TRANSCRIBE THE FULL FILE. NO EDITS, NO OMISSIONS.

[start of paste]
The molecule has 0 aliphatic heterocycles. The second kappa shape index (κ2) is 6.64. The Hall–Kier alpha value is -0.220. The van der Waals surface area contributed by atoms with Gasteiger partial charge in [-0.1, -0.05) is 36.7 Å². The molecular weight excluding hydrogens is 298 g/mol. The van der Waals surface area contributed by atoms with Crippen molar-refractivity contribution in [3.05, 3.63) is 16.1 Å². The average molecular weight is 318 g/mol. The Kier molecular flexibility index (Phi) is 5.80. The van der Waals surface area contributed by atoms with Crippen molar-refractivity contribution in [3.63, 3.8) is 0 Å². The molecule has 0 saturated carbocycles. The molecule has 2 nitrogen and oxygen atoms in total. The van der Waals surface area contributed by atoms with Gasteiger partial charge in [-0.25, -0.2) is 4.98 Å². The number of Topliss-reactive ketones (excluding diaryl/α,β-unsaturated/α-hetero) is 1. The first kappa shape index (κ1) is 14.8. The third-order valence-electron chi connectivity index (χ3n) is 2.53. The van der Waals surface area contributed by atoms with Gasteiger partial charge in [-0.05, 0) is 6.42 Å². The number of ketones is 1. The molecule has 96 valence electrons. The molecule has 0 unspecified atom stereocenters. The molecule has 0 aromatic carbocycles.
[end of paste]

The molecule has 0 aliphatic heterocycles. The second kappa shape index (κ2) is 6.64. The Hall–Kier alpha value is -0.220. The van der Waals surface area contributed by atoms with Gasteiger partial charge in [-0.1, -0.05) is 36.7 Å². The molecular weight excluding hydrogens is 298 g/mol. The van der Waals surface area contributed by atoms with Crippen molar-refractivity contribution in [3.05, 3.63) is 16.1 Å². The average molecular weight is 318 g/mol. The Kier molecular flexibility index (Phi) is 5.80. The van der Waals surface area contributed by atoms with Crippen molar-refractivity contribution in [3.63, 3.8) is 0 Å². The molecule has 0 saturated carbocycles. The molecule has 2 nitrogen and oxygen atoms in total. The van der Waals surface area contributed by atoms with Gasteiger partial charge in [-0.25, -0.2) is 4.98 Å². The number of Topliss-reactive ketones (excluding diaryl/α,β-unsaturated/α-hetero) is 1. The first kappa shape index (κ1) is 14.8. The third-order valence-electron chi connectivity index (χ3n) is 2.53. The van der Waals surface area contributed by atoms with Gasteiger partial charge in [-0.05, 0) is 6.42 Å². The number of ketones is 1. The molecule has 96 valence electrons. The molecule has 0 unspecified atom stereocenters. The molecule has 0 aromatic carbocycles.